Corporates were once startups. In the technology ecosystem, both play a complementary role. In this scenario, how can startups ensure they get the best bargain while engaging with a corporate entity?
Sharing answers to this and similar other questions on the do’s and don’ts of engagement between corporates and startups was Ajeya Motaganahalli, Senior Director – Engineering Programs & Leader of NetApp Excellerator, at TechSparks 2018.
According to Ajeya, successful partnerships have three distinctive pillars – leadership, innovation and culture. When people come up with a startup idea, they usually think about the outcomes. A corporate firm wonders what it would get out of an engagement with a startup, and that’s something NetApp thought about too.
They realised the startup ecosystem was a vital one, with a number of great startups with wonderful ideas which needed mentoring and guidance to build a great product or solution. That’s what inspired them to nurture startups in the ecosystem, he said.
Startups need assurance from corporates
“The NetApp Excellerator was started with the objective of enabling startups in the ecosystem to help them climb to the next level. We thought of many reasons why we should do this, but always arrived at the same answer – we were doing it purely out of the joy that we got out of it. That’s why we started this programme,” said Ajeya.
Today, NetApp Excellerator helps startups create innovative, market-ready products and solutions in the areas of hybrid cloud, storage and data management. So far, 80 startups have been part of the programme and a number of them have gone on to become successful in the market.
He says they also wanted to do away with unnecessary minuscule goals that weighed startups down. These could be KRAs, KPIs or dashboards to analyse how much the programme is progressing, and so on. Pressurising startups in the cohort into doing something they didn’t need to was off the table.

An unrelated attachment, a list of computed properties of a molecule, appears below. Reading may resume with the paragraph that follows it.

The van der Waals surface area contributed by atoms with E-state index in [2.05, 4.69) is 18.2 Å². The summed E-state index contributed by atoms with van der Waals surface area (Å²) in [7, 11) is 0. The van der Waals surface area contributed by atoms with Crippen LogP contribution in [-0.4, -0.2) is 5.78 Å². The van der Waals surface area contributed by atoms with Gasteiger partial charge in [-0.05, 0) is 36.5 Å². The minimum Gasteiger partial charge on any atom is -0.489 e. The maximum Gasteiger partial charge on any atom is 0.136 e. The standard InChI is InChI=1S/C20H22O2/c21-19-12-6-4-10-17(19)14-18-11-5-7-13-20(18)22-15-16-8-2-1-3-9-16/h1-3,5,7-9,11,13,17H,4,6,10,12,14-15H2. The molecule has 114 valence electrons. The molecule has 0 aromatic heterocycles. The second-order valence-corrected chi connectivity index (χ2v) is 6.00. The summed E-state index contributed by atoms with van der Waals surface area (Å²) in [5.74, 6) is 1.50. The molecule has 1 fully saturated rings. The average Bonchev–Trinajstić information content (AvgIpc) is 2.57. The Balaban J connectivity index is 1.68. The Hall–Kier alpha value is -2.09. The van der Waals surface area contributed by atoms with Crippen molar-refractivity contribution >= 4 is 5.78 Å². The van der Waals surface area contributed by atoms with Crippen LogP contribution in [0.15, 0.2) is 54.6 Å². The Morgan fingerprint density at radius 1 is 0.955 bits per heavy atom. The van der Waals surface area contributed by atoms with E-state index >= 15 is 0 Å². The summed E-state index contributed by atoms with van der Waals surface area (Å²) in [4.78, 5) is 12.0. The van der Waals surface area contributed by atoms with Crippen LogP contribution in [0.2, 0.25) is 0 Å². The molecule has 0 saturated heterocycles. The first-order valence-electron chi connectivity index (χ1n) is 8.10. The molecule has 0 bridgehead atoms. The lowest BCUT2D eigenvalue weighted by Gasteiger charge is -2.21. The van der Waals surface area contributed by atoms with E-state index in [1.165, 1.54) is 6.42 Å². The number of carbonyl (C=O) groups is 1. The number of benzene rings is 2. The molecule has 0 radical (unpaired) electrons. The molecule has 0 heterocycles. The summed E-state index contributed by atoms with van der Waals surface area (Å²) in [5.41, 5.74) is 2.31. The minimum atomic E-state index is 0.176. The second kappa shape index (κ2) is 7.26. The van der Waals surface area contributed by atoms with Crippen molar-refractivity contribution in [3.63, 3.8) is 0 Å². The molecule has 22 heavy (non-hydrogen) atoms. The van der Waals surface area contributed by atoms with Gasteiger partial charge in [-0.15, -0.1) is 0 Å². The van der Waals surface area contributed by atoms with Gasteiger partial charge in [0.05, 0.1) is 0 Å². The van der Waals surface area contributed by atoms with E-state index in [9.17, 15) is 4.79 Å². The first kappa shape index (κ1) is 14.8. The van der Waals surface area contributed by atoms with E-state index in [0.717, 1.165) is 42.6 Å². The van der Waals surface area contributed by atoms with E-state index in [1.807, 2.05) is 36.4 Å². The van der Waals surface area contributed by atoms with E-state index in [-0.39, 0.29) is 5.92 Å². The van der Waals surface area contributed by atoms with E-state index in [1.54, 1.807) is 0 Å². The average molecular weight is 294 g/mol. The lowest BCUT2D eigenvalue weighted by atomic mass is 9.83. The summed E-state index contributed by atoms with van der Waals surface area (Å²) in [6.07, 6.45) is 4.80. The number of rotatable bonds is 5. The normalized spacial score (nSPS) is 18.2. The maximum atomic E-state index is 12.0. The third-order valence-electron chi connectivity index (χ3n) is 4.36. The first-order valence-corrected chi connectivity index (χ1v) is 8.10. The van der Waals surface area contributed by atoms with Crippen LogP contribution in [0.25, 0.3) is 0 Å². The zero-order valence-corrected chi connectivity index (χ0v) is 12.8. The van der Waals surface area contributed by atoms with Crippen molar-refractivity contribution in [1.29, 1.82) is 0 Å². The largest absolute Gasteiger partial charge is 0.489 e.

“Surprisingly, in the first cohort, we spent the maximum amount of time convincing startups that they will be taken care of,” said Ajeya, adding that corporates also need to be mindful of the fact that most startups are used to a protocol kind of environment, which is why they need assured security.
Encouraging startups to be focussed and relentless
When it comes to technology, startups usually spend a lot of time talking about the various tools they want to use, for example, AI, ML, AR/VR. Instead, what they should be concentrating on is what the customer is doing, and what should their focus area be, said Ajeya. He added that it was important for corporates to look at the focus areas of these startups and then decide whether to work with them.
According to Ajeya, their philosophy is to only work with startups that they are sure they can work with, whose needs they can fulfil.
If you have the right kind of companies in your cohort, the programme will be a huge success.
The NetApp Excellerator works with startups specialising in cloud, IoT, big data and analytics, machine learning, virtualisation, data security, data management, storage, and other related subjects. Applications for the next cohort will open in January 2019.
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